Diane Wilkes's Reviews > Pemberley Ranch

Pemberley Ranch by Jack Caldwell
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Sep 06, 2011

it was ok
Read from August 31 to September 06, 2011

This is definitely a twist when it comes to the Austen fan fiction genre. Wild West Austen sounded too kicky for me to miss, so I picked up PEMBERLEY RANCH and read it to the end, despite wanting to put it down fairly early on.

As opposed to Austen's bit of ivory, Caldwell has chosen a wide swath, combining civil war and post-civil war history with a retelling of the classic PRIDE AND PREJUDICE. While the first is probably done well (I'm no expert in the field), the second is wide of the mark. VERY wide of the mark.

The writing is as broad as Austen's literary pointillism is refined; some of Caldwell's sentences made me positively squirm. If he had approached the book as camp, it might have succeeded, but he seems to take the story seriously. It is impossible for this gentle reader to do so.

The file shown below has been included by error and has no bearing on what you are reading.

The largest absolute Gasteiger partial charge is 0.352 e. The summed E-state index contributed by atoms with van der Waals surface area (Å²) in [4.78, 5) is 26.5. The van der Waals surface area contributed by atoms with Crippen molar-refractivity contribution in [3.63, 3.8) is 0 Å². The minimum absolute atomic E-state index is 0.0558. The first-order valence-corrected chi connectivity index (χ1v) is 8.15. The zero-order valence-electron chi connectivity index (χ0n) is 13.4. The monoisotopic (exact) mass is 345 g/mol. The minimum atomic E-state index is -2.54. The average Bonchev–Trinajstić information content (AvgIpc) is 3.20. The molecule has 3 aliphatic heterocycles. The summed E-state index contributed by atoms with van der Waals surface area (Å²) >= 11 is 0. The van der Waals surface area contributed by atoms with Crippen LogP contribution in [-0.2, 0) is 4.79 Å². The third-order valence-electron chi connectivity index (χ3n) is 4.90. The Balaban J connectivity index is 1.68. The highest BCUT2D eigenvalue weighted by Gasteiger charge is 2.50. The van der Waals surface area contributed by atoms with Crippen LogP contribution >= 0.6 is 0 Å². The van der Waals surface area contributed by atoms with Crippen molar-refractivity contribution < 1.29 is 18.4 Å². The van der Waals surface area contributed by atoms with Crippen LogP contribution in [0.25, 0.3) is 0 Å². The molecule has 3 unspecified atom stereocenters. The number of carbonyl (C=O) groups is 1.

"Will" Darcy is Texan rancher who fought on the side of the Confederacy who--wait for it--is also Catholic and partially of Indian and Spanish descent. "Beth" Bennet is originally from Ohio, and, since her brother died fighting for the Northern side, is stuck inside of Texas with the Yankee blues again.

When I think of how Jane Austen would blanch at her Lizzy converting to Catholicism without a second's thought in order to make her husband happy...I can't go on. I seriously think she'd feel more comfortable if Lydia was turned into a sex slave.

Which, in this book, she is--though her name has been changed to Lily.

I think this book could have been a lot of fun. Sadly, it is tedious.
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